After 3-nights, we hurried out of La Cruz’s uncomfortable anchorage to enjoy some surf and sun at our favorite surf/sail locale thus far- Punta de Mita. Also, for the second year, fellow Canyons river mama Whizzy came to Punta de Mita to unwind from a long hard winter in Idaho working at her yurt by surrendering to the ocean on a surf board, and this year Bruce joined her. At the same time, a dozen or so boats poised to head across the Pacific were waiting for the wind to fill in to pull up their anchors. As the swell bumped up we enjoyed a few surf sessions and Shawn’s birthday with Whiz and Bruce staying at Villa Las Olas on shore and Amanda and Krister on Britannia awaiting the perfect not-Friday weather window to push off for the Marquesas.

Our “herd mentality” clicked in as we watched neighbors weigh anchor and listened on the radio nets to boat after boat departing for the South Pacific and even two for Hawaii. Everyone else is leaving now, what are we doing? Are we too late? No, we just have to be careful during NE Pacific hurricane season which doesn’t officially start until June 1st. Breathe. In a perfect world, we would be ready for a May 1 departure. Unfortunately getting our canvas sewn for the dodger cannot be done until May 15. When it comes down to it, we would rather cross dodger-less without risking a hurricane than having to weather big storms with a dodger. But it sure would be great to have both a completed dodger and no hurricanes. The final decision is yet to be made. What we have decided to do is to completely relax for the rest of Whiz’s visit spending each day with her in the surf, having discussions about life, and eating well.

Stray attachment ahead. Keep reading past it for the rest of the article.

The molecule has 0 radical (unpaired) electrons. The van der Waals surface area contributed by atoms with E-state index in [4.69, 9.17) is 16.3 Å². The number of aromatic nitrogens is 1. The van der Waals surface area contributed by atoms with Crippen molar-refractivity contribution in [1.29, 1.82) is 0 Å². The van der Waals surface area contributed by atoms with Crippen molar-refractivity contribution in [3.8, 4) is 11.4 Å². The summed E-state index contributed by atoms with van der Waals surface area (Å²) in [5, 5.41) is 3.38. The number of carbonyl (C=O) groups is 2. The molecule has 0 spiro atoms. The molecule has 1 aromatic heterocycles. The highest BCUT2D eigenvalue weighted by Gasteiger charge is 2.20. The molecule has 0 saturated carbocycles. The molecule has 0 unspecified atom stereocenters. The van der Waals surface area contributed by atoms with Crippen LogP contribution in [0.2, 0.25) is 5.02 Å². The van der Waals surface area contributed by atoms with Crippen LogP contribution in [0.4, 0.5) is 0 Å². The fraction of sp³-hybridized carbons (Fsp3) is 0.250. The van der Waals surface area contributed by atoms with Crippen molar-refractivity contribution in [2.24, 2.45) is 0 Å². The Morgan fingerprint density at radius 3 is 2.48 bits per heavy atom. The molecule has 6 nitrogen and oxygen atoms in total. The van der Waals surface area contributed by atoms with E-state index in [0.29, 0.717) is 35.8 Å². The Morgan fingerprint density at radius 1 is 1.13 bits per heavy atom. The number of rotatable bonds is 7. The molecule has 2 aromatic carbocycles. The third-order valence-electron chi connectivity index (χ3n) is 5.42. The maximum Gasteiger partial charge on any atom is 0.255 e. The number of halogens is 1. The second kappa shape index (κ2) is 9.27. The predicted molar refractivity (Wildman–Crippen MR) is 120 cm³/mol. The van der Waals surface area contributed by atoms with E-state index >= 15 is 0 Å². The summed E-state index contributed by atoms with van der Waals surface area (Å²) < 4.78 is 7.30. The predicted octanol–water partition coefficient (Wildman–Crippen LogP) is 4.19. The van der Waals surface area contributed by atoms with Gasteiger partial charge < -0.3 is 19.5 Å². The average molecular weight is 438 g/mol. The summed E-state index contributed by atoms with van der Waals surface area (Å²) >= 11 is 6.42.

Every day the Eeyore and Ruby surf-mobile is employed carrying anywhere between one and four surfers and boards multiple times per day. Chris is loving his 5’10” quadfin fish and eagerly awaits more forecast swell for later this week. Shawn is practicing post-falling-evasive-maneuvers in an attempt to avoid any further surfboard-to-face contact (X-rays show no breaks only a deviated septum). And princess Grizzly is annoyed that a hinge broke aboard and therefore her favorite hiding spot is currently out of commission but she is surviving in all of her alternative hiding spots. We’re all immensely enjoying our time in Mexico and expect the preparation pace will pick up quite soon, commonly heard here, maybe maƱana.